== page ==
Aviation Investigation Report A98H0003

4.3.2  Aircraft System Evaluation: Fire-Hardening Considerations

In its material flammability standards recommendation package issued in August 2001, the TSB identified a deficiency regarding the certification of certain aircraft systems. In its recommendation A01-04, the TSB stated that more validation needed to be done prior to the certification of aircraft systems to ensure that a fire-induced material failure would not exacerbate the consequences of an in-flight fire. The response from the regulatory authorities supported the status quo by declaring that the regulations governing the certification of critical systems, such as hydraulic, oxygen, and flight controls were comprehensive enough to address a system's fire protection and prevention requirements. For other aircraft systems, regulatory authorities have indicated that the combined effect of increasing the material flammability standards, introducing new technologies like the AFCBs, and implementing the recommendations of the Wire Systems Harmonization Working Group will mitigate the risk of initiating or sustaining an in-flight fire.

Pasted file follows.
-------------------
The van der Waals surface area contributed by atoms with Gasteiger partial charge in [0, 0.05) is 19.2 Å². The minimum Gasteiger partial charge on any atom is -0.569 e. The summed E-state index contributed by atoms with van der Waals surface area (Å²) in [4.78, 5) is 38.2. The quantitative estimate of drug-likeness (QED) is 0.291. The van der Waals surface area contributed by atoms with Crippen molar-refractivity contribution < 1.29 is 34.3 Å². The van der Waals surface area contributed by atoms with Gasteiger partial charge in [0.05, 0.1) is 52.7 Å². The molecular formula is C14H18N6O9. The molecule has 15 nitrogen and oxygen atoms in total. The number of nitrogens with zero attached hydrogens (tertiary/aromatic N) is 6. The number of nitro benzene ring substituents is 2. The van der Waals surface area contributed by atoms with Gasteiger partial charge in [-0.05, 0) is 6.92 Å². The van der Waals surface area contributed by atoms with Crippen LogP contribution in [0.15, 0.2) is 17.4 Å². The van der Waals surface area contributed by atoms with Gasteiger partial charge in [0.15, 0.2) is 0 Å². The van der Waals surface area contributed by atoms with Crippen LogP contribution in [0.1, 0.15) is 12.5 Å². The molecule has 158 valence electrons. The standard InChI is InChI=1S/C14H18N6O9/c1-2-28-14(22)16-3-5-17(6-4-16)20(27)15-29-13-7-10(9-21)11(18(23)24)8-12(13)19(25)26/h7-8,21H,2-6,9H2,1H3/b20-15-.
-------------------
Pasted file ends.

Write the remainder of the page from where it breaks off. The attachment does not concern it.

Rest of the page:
Testing during the investigation demonstrated that the flight crew oxygen system in the MD-11 could fail in a high heat environment, and exacerbate a fire. The regulatory authorities have not addressed the issue of how the existing regulations allowed for the certification of this oxygen system, which was constructed using dissimilar metals, while providing for the "fire protection and prevention" certification requirement. The design of the oxygen system met the requirements of existing regulations, otherwise, it would not have been approved for use in an aircraft. The same holds true for other materials that failed and exacerbated the SR 111 fire, such as the silicon elastomeric end caps on the air conditioning ducts.

The Board disagrees that the eventual reduction or elimination of flammable materials, and anticipated technological advances, adequately deal with the near-term risk. Therefore, the Board is concerned that regulatory authorities have not taken sufficient action to mitigate the risks identified in the TSB's recommendation A01-04, issued in August 2001, which recommended that as a prerequisite to certification, all aircraft systems in the pressurized portion of an aircraft, including their subsystems, components, and connections, be evaluated to ensure that those systems whose failure could exacerbate a fire-in-progress are designed to mitigate the risk of fire-induced failures.

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